Dr. Gwendolyn Boyd, the new president of Alabama State University, may not have a problem with her contract, but a clause forbidding her from allowing any lovers to stay at her home has caused an uproar.
Inside Higher Ed reports that the single Boyd's contract included $300,000, a car and the presidential residence — and a no romantic visitors clause, which may be illegal.
Read more from InsideHigherEd.com:
...the phrasing may be illegal nonetheless, said Raymond Cotton, a Washington lawyer who has negotiated several hundred presidential contracts. Cotton, who represents boards and presidents alike, said he's never seen such language in any public or private college president's contract.
The Alabama State contract, finalized late last week, says, "For so long as Dr. Boyd is president and a single person, she shall not be allowed to cohabitate in the president's residence with any person with whom she has a romantic relation." The contract was obtained and posted online by The Birmingham News.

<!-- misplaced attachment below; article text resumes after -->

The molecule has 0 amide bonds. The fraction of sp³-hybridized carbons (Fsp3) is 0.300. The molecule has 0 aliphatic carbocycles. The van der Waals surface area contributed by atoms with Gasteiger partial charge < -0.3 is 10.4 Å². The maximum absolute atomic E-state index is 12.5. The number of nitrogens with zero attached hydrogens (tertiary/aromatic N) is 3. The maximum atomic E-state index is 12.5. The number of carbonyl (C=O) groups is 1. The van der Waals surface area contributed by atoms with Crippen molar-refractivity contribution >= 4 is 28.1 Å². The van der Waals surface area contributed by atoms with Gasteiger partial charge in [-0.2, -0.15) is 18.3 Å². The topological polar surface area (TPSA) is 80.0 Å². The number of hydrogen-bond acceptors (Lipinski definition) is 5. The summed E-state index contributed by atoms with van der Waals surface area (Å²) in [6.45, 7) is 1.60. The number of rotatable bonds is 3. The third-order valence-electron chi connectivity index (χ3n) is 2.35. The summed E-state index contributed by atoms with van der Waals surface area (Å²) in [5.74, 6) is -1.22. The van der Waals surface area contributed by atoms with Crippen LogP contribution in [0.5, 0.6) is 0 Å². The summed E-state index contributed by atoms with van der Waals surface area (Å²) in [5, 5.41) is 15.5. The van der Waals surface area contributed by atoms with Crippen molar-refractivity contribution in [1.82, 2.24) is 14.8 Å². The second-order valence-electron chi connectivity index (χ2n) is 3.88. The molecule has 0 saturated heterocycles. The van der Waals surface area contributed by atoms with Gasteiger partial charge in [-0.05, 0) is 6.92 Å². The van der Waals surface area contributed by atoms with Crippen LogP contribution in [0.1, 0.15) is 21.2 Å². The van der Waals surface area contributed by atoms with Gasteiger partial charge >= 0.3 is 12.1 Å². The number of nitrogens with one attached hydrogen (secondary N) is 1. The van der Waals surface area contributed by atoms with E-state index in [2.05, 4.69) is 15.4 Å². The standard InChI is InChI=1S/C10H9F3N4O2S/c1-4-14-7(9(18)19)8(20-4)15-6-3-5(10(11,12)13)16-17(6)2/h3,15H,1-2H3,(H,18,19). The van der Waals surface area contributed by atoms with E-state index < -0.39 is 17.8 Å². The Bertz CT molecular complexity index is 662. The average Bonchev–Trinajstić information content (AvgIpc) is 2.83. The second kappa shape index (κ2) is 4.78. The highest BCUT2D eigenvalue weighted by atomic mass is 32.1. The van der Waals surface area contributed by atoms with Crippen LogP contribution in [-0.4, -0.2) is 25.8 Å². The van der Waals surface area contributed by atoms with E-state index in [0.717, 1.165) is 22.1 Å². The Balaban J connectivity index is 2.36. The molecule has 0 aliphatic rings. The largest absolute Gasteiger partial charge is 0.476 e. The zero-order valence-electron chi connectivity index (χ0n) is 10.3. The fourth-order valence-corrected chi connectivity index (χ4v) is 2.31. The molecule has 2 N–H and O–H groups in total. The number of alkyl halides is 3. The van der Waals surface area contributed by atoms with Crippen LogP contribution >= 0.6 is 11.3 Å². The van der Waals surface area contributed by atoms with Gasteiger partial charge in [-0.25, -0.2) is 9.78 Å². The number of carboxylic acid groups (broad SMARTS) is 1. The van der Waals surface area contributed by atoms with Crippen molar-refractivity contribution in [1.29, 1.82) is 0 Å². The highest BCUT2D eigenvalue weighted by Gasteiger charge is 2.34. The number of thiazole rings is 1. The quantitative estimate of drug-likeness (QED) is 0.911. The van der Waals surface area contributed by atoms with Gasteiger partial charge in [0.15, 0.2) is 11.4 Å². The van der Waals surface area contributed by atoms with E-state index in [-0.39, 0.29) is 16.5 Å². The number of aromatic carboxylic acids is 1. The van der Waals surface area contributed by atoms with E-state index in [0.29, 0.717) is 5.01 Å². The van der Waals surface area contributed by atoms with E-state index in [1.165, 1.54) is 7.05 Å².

Cotton said Supreme Court cases prevent government, including Alabama's, from interfering in personal lives this way.
"I don't know of any state that has the right to invade someone's residence even if the state owns that residence," Cotton said. "To convey that residence and dictate what kind of romantic relationship you can have in that facility – I mean, she's not in prison."
Officials at Alabama State, a historically black university, did not explain where the language came from or say whether it's standard language for any president, single or not.
"The contract was negotiated between Dr. Gwendolyn Boyd and the Alabama State University Board of Trustees and both parties agreed to it and have no problem with it," a university spokesman, Kenneth Mullinax, said in the university's sole response to questions.
The clause reads as follows: "For as long as Dr. Boyd is President and a single person, she shall not be allowed to cohabitate in the President's residence with any person with whom she has a romantic relation."
While a clause regulating Boyd's personal life is unusual, legal watchers claim that it's not unheard of, but the idea that an adult woman is not allowed to navigate her own relationships, away from her career, is still an extremely patriarchal concept.
And one has to wonder if that same language would be included for a man.
Read more at InsideHigherEd.com.